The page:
Diagnosis of the MCL involves feeling how loose or far the knee deviates away from the joint. Upon examining Slim’s knee, his physician observed that his leg “really opened up”. RICE-ing (rest, ice, compress, and elevate) and gradually returning to exercise is vital for recovery but may seem like a slow progress (especially if you were competing for a starting position like Slim was!). Players usually return sporting a custom-fitted knee brace to protect and limit the chance of reinjury although most NFL players will complain that its bulk slows them down (some NCAA teams make it mandatory for all their linemen to wear knee braces, but upon arriving to the NFL, most shed the brace in favor of the split second of quickness they previously sacrificed) (Creighton et al., 2005). On average, a return time of 3-6 weeks is expected, but this depends from athlete to athlete.

Relevant Players:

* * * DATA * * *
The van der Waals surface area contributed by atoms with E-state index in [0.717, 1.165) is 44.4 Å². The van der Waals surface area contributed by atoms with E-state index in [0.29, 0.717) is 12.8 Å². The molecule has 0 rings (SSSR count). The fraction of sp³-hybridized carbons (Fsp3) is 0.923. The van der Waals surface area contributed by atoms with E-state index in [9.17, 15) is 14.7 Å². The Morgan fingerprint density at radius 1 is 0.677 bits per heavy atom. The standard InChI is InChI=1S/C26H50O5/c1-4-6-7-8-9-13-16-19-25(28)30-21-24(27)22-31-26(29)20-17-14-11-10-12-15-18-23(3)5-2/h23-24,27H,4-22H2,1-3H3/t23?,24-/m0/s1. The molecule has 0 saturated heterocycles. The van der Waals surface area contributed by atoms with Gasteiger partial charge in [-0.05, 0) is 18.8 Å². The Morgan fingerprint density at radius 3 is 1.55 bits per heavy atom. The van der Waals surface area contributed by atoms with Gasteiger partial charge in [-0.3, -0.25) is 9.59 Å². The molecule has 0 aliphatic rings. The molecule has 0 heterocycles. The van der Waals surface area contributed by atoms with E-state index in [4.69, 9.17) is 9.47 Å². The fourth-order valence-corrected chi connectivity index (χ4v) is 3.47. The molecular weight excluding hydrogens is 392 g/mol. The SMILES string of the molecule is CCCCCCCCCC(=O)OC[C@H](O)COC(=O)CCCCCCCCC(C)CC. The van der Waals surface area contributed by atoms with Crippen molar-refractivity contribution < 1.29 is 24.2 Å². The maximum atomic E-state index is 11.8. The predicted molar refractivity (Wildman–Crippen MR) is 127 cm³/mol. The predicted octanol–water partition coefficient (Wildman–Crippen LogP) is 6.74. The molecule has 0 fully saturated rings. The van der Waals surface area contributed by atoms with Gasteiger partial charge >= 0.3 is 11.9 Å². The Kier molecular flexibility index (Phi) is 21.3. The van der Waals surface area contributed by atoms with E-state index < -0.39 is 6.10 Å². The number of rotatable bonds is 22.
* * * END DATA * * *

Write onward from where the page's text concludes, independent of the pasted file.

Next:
• Rashad Jennings, RB, New York Giants: Early reports indicate that Jennings will need more time to recover from his MCL injury in Week 5. In addition to the last three weeks, Jennings will have a few extra days to be evaluated because of the Monday night kickoff time. This is already a longer recovery time than a similar injury he suffered during Week 1 of the 2012 season in which he missed only 2 games. I am a little surprised that the Giants were quick to determine him unavailable for this week’s contest because of the extra time he had to recover. This has me suspicious of a more serious injury than the previous consensus and I would be worried of his ability to perform in Week 10. But past next week, I have no doubt that Jennings will be a fantasy stud. Since Tom Coughlin took the helm, the Giants have deployed more running plays in the red zone than any team in the league. In the fantasy playoffs (usually Week 14-17), the Giants will have enticing matchups against the Titans, Redskins, Rams, and Eagles.